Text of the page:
From dysfunctional technology to disaffected voters, California's next top elections official is going to have his or her hands full. But all of the six men who have filed paperwork to run for secretary of state so far said at a candidates forum this week that they could solve those problems and more. The event, co-hosted by the ACLU of Southern California, the League of Women Voters of California and the California Endowment, was the first of four such sessions planned around the state.
OPINION
March 2, 2014
Re "Swift LAFD hiring cutoff limits pool," Feb. 27 In 2011, Los Angeles voters passed Measure Q, which substantially changed civil service rules for the city. Measure Q eliminated a charter provision requiring the examination process, which includes interviews, to be open to all qualified applicants. The League of Women Voters of Los Angeles opposed Measure Q because of this change. Efficiency should not be allowed to trump fairness and merit in hiring. A "first applications submitted" policy with a 60-second cutoff is not fair to the applicants, who had no idea that their futures depended on being ready to hit the "send" button right at 8 a.m. It is also not fair to Los Angeles residents, who want their Fire Department to hire the best-qualified applicants.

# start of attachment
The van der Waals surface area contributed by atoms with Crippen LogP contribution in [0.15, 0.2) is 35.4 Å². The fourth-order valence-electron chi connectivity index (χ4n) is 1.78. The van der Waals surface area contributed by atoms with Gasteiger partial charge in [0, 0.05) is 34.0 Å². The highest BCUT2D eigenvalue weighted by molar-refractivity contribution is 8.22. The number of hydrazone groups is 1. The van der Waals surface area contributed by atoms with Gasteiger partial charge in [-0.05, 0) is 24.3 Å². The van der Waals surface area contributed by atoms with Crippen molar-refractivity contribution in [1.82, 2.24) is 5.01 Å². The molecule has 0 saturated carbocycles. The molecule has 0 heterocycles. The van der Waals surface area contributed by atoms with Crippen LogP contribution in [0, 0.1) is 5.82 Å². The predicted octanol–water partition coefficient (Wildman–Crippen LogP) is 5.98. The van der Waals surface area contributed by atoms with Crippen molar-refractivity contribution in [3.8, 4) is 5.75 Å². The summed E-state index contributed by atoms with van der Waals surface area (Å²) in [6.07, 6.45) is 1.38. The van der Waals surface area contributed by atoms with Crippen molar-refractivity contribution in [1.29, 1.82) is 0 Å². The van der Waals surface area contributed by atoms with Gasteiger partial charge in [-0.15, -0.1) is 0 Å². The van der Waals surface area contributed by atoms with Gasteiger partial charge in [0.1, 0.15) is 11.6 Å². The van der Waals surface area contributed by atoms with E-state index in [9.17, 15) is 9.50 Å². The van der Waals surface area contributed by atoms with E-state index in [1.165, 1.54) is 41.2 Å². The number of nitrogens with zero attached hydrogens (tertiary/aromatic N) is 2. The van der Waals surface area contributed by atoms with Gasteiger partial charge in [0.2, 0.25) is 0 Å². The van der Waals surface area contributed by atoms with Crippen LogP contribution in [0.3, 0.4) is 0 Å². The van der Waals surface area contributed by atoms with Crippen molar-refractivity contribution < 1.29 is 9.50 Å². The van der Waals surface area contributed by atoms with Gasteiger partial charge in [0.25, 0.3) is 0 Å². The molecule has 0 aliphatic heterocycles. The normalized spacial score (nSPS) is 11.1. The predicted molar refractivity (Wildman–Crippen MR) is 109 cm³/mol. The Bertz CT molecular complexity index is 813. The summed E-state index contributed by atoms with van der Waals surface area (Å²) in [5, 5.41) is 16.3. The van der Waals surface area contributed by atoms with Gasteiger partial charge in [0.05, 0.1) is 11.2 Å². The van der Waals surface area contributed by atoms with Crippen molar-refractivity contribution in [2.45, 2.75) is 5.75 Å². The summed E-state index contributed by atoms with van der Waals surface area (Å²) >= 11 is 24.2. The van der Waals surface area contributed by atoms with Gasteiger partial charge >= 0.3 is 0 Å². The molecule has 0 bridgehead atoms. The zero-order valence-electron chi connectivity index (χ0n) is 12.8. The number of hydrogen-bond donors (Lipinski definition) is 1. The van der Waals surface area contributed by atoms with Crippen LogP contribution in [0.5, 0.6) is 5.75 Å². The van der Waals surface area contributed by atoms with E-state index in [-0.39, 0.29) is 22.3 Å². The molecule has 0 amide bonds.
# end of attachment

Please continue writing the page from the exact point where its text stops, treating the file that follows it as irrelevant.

CALIFORNIA | LOCAL
February 4, 2014 | By Paige St. John
SACRAMENTO -- California's refusal to let former state prison inmates vote while they serve community probation terms is under challenge by civil rights groups. On behalf of groups including the League of Women Voters of California, lawyers from the American Civil Liberties Union Foundation of Northern California and the San Francisco-based Lawyers' Committee for Civil Rights on Tuesday filed a lawsuit against California Secretary of State Debra Bowen. The Alameda County Superior Court lawsuit alleges Bowen wrongly told county election supervisors in 2011 that former state prisoners remain ineligible to vote until they finish their probation sentences.